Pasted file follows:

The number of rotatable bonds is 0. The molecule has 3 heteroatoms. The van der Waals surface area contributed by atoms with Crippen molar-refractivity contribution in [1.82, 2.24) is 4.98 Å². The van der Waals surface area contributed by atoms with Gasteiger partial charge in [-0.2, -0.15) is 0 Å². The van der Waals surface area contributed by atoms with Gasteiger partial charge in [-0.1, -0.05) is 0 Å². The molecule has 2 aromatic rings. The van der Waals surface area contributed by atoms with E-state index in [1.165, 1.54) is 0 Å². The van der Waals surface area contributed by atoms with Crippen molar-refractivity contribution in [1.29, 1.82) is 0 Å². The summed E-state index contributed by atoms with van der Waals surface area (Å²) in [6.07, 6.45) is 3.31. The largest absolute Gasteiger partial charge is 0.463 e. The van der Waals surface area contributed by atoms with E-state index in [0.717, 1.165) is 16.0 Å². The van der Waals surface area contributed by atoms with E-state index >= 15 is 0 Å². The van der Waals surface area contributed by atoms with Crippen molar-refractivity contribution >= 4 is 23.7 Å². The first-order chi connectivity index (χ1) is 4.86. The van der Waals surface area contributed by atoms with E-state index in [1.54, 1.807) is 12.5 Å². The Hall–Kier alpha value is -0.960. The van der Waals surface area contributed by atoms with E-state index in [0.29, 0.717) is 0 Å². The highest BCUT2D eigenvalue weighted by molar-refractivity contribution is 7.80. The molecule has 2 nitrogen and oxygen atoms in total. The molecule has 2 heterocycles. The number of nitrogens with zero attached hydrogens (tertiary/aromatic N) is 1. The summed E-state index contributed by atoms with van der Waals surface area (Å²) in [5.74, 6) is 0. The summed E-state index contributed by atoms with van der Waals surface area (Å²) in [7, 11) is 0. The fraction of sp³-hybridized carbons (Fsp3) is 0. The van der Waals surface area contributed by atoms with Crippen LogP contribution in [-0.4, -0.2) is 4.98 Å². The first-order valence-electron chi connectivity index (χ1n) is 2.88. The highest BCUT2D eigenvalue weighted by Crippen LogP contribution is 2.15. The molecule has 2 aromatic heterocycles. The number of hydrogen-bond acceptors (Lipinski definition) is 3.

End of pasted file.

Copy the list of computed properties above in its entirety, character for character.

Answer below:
The number of rotatable bonds is 0. The molecule has 3 heteroatoms. The van der Waals surface area contributed by atoms with Crippen molar-refractivity contribution in [1.82, 2.24) is 4.98 Å². The van der Waals surface area contributed by atoms with Gasteiger partial charge in [-0.2, -0.15) is 0 Å². The van der Waals surface area contributed by atoms with Gasteiger partial charge in [-0.1, -0.05) is 0 Å². The molecule has 2 aromatic rings. The van der Waals surface area contributed by atoms with E-state index in [1.165, 1.54) is 0 Å². The van der Waals surface area contributed by atoms with Crippen molar-refractivity contribution in [1.29, 1.82) is 0 Å². The summed E-state index contributed by atoms with van der Waals surface area (Å²) in [6.07, 6.45) is 3.31. The largest absolute Gasteiger partial charge is 0.463 e. The van der Waals surface area contributed by atoms with E-state index in [0.717, 1.165) is 16.0 Å². The van der Waals surface area contributed by atoms with E-state index >= 15 is 0 Å². The van der Waals surface area contributed by atoms with Crippen molar-refractivity contribution >= 4 is 23.7 Å². The first-order chi connectivity index (χ1) is 4.86. The van der Waals surface area contributed by atoms with E-state index in [1.54, 1.807) is 12.5 Å². The Hall–Kier alpha value is -0.960. The van der Waals surface area contributed by atoms with E-state index in [0.29, 0.717) is 0 Å². The highest BCUT2D eigenvalue weighted by molar-refractivity contribution is 7.80. The molecule has 2 nitrogen and oxygen atoms in total. The molecule has 2 heterocycles. The number of nitrogens with zero attached hydrogens (tertiary/aromatic N) is 1. The summed E-state index contributed by atoms with van der Waals surface area (Å²) in [5.74, 6) is 0. The summed E-state index contributed by atoms with van der Waals surface area (Å²) in [7, 11) is 0. The fraction of sp³-hybridized carbons (Fsp3) is 0. The van der Waals surface area contributed by atoms with Crippen LogP contribution in [-0.4, -0.2) is 4.98 Å². The first-order valence-electron chi connectivity index (χ1n) is 2.88. The highest BCUT2D eigenvalue weighted by Crippen LogP contribution is 2.15. The molecule has 2 aromatic heterocycles. The number of hydrogen-bond acceptors (Lipinski definition) is 3.